How your natural ventilation system can pay for itself
From schools, to hospitals, to museums, and office buildings, natural ventilation contributes to positive health, wellness, and performance outcomes simply by reducing CO2 and helping people breath fresh air while indoors. Read about the research and business case below.
Focusing on employee well-being is good business
The World Green Building Council (GBC) published a comprehensive report in 2015 on Health, Wellbeing & Productivity in Offices. They pointed out that staff costs, including salaries and benefits, typically account for about 90% of the lifecycle costs of a building. It follows, then, that the productivity of staff, or anything that affects their ability to be productive, should be a major concern for any organization.
Findings from the research
12 independent studies from around the world indicate that using sustainable ventilation systems can contribute to major financial gains, as they have a positive effect on factors such as productivity, Sick Building Syndrome and employee health. They further indicate that this can have a positive effect on absenteeism due to illness as well as reducing employee health expenses.
The physiological and psychological
The productivity of building occupants is linked to both physiological and psychological factors. Air quality, as well as thermal comfort, have been shown to be some of the most important factors.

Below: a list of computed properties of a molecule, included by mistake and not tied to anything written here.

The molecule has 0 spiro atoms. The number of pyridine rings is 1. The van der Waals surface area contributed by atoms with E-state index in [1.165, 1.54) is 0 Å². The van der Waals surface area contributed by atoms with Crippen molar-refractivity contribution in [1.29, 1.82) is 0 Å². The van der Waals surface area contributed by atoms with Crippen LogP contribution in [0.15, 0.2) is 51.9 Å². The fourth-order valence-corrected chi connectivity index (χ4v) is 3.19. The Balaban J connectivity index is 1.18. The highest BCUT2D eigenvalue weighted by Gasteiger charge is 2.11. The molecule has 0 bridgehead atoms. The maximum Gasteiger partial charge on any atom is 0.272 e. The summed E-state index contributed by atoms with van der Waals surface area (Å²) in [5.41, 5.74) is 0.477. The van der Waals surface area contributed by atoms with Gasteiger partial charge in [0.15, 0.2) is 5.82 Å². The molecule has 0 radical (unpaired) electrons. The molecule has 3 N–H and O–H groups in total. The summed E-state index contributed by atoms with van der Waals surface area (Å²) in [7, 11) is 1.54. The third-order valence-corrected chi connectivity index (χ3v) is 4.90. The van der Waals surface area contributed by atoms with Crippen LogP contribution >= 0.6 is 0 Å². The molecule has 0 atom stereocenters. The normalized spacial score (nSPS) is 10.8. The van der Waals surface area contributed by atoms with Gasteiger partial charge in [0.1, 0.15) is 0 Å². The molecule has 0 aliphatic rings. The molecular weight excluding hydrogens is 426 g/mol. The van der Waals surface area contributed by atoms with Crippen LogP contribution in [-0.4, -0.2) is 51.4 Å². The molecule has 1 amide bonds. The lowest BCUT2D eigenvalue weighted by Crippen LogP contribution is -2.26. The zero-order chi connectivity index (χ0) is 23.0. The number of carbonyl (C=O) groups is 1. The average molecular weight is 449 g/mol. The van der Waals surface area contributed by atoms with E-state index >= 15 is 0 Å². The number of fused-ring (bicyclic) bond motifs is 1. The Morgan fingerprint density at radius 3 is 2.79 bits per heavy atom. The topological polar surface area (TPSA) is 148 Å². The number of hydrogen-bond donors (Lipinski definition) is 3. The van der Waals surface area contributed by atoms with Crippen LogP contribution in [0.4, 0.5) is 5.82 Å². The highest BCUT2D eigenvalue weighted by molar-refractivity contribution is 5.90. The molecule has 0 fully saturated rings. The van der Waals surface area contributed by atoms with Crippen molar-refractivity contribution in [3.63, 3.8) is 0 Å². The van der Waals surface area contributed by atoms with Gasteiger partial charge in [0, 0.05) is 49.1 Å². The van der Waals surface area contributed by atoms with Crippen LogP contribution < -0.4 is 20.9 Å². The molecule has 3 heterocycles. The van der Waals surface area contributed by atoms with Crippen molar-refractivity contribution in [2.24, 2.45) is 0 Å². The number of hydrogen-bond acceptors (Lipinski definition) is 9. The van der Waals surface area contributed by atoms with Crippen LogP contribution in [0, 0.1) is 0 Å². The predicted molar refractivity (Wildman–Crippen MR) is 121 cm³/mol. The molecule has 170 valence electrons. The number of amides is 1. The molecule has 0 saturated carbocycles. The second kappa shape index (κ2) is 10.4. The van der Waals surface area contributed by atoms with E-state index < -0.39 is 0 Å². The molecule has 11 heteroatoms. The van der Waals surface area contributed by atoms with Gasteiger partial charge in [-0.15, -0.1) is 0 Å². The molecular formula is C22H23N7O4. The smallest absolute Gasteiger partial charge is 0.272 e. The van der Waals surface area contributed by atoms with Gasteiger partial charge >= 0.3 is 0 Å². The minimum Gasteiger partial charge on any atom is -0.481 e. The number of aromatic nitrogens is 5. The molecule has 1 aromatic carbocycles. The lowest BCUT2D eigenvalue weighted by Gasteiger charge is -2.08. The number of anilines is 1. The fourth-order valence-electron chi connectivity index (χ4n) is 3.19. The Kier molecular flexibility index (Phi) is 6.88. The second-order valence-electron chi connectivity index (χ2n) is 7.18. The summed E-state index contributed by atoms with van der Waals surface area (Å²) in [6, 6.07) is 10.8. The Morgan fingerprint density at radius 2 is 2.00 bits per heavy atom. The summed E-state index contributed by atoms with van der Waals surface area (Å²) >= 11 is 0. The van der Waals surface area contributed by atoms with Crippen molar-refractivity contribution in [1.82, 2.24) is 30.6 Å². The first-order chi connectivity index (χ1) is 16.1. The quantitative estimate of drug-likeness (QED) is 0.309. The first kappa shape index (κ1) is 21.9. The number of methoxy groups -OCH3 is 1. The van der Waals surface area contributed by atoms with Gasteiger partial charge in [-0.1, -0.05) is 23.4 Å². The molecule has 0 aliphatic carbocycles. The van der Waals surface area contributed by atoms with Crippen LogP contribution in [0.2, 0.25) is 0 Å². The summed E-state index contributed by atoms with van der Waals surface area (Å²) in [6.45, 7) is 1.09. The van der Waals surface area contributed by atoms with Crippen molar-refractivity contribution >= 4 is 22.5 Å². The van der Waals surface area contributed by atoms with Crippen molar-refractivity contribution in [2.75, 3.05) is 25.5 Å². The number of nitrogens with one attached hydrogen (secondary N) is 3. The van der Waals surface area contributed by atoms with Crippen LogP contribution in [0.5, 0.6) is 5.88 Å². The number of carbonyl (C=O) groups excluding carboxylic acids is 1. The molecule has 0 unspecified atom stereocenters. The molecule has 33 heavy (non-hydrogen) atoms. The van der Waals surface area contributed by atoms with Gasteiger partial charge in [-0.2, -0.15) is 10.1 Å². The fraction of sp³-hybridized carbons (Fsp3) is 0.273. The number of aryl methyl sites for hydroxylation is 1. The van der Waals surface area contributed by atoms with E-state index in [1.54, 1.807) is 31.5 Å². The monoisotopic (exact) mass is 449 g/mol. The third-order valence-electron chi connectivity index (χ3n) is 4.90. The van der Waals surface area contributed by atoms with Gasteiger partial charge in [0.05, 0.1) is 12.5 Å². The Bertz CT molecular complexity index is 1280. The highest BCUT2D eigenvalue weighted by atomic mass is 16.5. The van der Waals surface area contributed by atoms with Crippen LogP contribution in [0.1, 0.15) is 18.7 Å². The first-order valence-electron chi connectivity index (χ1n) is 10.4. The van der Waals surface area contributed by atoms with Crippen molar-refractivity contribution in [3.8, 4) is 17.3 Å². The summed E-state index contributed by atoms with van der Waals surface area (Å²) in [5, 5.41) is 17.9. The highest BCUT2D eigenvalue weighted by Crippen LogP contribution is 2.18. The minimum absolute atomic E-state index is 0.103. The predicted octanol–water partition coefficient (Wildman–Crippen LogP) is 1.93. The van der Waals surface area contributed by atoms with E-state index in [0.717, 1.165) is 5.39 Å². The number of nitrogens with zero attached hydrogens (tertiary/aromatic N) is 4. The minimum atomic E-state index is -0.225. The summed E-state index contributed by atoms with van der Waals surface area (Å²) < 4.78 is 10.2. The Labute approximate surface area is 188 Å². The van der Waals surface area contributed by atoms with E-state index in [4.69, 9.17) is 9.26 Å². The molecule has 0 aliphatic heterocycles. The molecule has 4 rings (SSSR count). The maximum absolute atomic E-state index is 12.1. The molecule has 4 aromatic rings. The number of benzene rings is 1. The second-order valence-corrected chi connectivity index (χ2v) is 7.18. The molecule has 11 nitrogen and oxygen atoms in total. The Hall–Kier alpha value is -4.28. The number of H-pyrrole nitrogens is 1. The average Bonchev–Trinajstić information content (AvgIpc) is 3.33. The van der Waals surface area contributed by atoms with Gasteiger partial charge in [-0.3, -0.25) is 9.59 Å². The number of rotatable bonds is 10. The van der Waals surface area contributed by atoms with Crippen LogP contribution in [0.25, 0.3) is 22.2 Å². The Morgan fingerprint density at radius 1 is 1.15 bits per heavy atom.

The way that people perceive the indoor environment can impact how they judge their own wellness and satisfaction with the built environment. The level of satisfaction expressed by employees is often directly linked to productivity as well as impacting their overall satisfaction with work.
The research further shows that humans are adaptable to temperature in a way that they are not to air quality. This places an even higher emphasis on the need for fresh air and less re-circulation in the indoor environment. When evaluating risks to human health at indoor temperature ranges between 61̊ and 75̊ F, the direct risks are not comparable to the risks associated with poor air quality. However, that does not mean that thermal comfort is not important for occupants– far from it.
Thermal comfort is affected by various factors such as air temperature, radiant temperature, air velocity and relative humidity. However, it should be noted that user control over thermal comfort is a key factor. In cases where occupants have the ability to adapt their thermal environment by adjusting clothing, blinds or varying air speed across their bodies by e.g. opening windows, then wider variations in temperature can be tolerated.
Up to 18% increase in productivity
According to 12 independent studies, productivity could be increased by up to 18% in the built environment, just by incorporating natural and mixed mode ventilation in comparison to purely mechanical systems. Though the average increase in productivity is 8%.
In these studies, productivity is linked to various factors such as the reduced occurrence of Sick Building Syndrome (SBS), increased personal control, and more dynamic indoor environments with variable air velocities.
Sick Building Syndrome (SBS)